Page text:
(p. A17) Thomas Edison was one. So were Harry Houdini, Herbert Hoover, W.C. Fields, Walt Disney, Benjamin Franklin, Jackie Robinson, Walter Winchell, Thomas Wolfe, Jack London, Knute Rockne, Harry Truman, John Wayne, Warren Buffett and many more familiar names. Besides being illustrious Americans, these men shared a calling—growing up, they were newsboys, delivering newspapers to subscribers or, more colorfully, hawking them on the streets for a couple of pennies, real money in those days.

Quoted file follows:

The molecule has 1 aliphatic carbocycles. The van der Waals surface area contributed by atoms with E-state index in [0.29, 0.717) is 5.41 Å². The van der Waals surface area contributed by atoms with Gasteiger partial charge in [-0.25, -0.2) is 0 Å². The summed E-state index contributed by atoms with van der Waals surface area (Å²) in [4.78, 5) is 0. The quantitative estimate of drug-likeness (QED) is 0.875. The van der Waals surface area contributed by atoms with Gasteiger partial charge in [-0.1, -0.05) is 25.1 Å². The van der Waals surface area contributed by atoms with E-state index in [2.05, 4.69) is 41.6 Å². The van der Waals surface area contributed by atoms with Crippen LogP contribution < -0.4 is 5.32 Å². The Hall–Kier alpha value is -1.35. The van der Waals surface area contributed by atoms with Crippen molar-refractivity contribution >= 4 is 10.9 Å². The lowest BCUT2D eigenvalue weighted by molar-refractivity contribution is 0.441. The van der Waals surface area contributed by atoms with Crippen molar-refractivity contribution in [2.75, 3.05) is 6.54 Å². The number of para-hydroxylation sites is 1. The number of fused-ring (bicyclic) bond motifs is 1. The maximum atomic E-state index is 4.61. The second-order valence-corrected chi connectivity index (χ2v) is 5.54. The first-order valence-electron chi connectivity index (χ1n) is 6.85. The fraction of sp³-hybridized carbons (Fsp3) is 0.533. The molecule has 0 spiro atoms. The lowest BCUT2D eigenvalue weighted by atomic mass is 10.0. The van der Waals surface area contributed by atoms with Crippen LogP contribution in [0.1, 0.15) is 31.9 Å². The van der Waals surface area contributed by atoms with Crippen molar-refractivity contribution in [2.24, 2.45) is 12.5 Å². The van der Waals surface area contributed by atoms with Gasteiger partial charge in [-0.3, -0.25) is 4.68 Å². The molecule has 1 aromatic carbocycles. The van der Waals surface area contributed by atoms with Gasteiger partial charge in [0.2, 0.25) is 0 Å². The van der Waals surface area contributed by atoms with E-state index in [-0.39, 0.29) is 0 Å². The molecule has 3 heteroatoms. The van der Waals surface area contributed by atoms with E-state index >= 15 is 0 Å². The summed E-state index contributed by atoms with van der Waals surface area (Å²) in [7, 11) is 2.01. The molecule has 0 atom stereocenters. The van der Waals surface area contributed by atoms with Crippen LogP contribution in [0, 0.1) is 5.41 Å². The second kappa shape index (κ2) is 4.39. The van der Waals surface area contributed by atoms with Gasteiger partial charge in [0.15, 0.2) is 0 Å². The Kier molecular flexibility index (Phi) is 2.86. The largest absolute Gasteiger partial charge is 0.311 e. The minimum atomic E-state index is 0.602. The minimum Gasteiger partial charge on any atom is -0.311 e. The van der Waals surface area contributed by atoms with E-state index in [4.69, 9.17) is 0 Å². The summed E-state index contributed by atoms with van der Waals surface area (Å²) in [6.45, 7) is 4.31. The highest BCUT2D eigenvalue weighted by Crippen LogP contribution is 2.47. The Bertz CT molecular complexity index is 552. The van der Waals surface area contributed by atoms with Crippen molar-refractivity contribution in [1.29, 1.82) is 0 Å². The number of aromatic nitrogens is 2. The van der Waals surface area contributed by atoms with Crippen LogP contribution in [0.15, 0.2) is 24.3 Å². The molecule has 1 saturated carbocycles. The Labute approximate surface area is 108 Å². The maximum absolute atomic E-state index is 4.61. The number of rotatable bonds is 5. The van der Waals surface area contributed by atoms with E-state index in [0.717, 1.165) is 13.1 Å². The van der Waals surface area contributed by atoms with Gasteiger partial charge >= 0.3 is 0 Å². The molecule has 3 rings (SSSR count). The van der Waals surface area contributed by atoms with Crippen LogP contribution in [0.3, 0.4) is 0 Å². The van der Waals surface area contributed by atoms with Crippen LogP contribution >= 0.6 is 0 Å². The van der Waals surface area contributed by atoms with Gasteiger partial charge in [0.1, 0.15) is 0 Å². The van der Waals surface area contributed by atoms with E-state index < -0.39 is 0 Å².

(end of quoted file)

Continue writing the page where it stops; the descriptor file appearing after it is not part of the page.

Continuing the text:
In their time, newsboys (girls were rare) were American icons—symbols of unflagging industry and tattered, barefoot, shivering objects of pity. They had their own argot and better news judgment than many editors, because they had to size up the appeal of every edition to determine how many copies to buy from the publisher.
For the full review, see:
(Note: the online version of the review has the date Oct. 6, 2019, and has the title “BOOKSHELF; ‘Crying the News’ Review: Street-Corner Capitalists.”)
The book under review is:
DiGirolamo, Vincent. Crying the News: A History of America’s Newsboys. New York: Oxford University Press, 2019.